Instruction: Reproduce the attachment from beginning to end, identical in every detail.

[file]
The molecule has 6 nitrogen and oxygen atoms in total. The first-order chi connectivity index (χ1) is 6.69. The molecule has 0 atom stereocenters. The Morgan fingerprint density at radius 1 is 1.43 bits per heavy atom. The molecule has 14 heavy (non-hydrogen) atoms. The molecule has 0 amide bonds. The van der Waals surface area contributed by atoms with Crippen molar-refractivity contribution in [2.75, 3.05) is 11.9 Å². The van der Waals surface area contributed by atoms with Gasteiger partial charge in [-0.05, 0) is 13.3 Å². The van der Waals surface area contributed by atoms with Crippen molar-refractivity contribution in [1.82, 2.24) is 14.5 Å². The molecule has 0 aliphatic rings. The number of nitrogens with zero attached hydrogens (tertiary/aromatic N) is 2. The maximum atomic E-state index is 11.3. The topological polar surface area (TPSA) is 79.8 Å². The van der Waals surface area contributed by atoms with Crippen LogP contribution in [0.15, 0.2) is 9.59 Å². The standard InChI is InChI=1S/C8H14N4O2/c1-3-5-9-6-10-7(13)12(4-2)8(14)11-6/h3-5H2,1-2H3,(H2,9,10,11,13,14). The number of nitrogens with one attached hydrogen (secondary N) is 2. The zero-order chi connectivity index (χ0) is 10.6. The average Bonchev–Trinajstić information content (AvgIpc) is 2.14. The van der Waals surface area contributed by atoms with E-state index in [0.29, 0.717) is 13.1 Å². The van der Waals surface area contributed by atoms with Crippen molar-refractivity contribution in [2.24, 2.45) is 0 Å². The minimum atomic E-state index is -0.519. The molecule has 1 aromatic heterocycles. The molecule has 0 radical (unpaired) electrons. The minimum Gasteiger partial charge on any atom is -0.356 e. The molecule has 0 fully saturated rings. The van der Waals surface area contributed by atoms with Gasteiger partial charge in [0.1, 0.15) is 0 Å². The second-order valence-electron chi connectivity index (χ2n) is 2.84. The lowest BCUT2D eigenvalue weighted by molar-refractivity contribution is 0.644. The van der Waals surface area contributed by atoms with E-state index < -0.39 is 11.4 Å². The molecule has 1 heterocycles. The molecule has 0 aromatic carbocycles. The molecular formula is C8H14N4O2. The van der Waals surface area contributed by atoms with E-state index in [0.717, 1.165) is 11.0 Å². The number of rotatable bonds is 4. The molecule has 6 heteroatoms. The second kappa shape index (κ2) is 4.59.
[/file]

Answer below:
The molecule has 6 nitrogen and oxygen atoms in total. The first-order chi connectivity index (χ1) is 6.69. The molecule has 0 atom stereocenters. The Morgan fingerprint density at radius 1 is 1.43 bits per heavy atom. The molecule has 14 heavy (non-hydrogen) atoms. The molecule has 0 amide bonds. The van der Waals surface area contributed by atoms with Crippen molar-refractivity contribution in [2.75, 3.05) is 11.9 Å². The van der Waals surface area contributed by atoms with Gasteiger partial charge in [-0.05, 0) is 13.3 Å². The van der Waals surface area contributed by atoms with Crippen molar-refractivity contribution in [1.82, 2.24) is 14.5 Å². The molecule has 0 aliphatic rings. The number of nitrogens with zero attached hydrogens (tertiary/aromatic N) is 2. The maximum atomic E-state index is 11.3. The topological polar surface area (TPSA) is 79.8 Å². The van der Waals surface area contributed by atoms with Crippen LogP contribution in [0.15, 0.2) is 9.59 Å². The standard InChI is InChI=1S/C8H14N4O2/c1-3-5-9-6-10-7(13)12(4-2)8(14)11-6/h3-5H2,1-2H3,(H2,9,10,11,13,14). The number of nitrogens with one attached hydrogen (secondary N) is 2. The zero-order chi connectivity index (χ0) is 10.6. The average Bonchev–Trinajstić information content (AvgIpc) is 2.14. The van der Waals surface area contributed by atoms with E-state index in [0.29, 0.717) is 13.1 Å². The van der Waals surface area contributed by atoms with Crippen molar-refractivity contribution in [2.24, 2.45) is 0 Å². The minimum atomic E-state index is -0.519. The molecule has 1 aromatic heterocycles. The molecule has 0 radical (unpaired) electrons. The minimum Gasteiger partial charge on any atom is -0.356 e. The molecule has 0 fully saturated rings. The van der Waals surface area contributed by atoms with Gasteiger partial charge in [0.1, 0.15) is 0 Å². The second-order valence-electron chi connectivity index (χ2n) is 2.84. The lowest BCUT2D eigenvalue weighted by molar-refractivity contribution is 0.644. The van der Waals surface area contributed by atoms with E-state index < -0.39 is 11.4 Å². The molecule has 1 heterocycles. The molecule has 0 aromatic carbocycles. The molecular formula is C8H14N4O2. The van der Waals surface area contributed by atoms with E-state index in [0.717, 1.165) is 11.0 Å². The number of rotatable bonds is 4. The molecule has 6 heteroatoms. The second kappa shape index (κ2) is 4.59.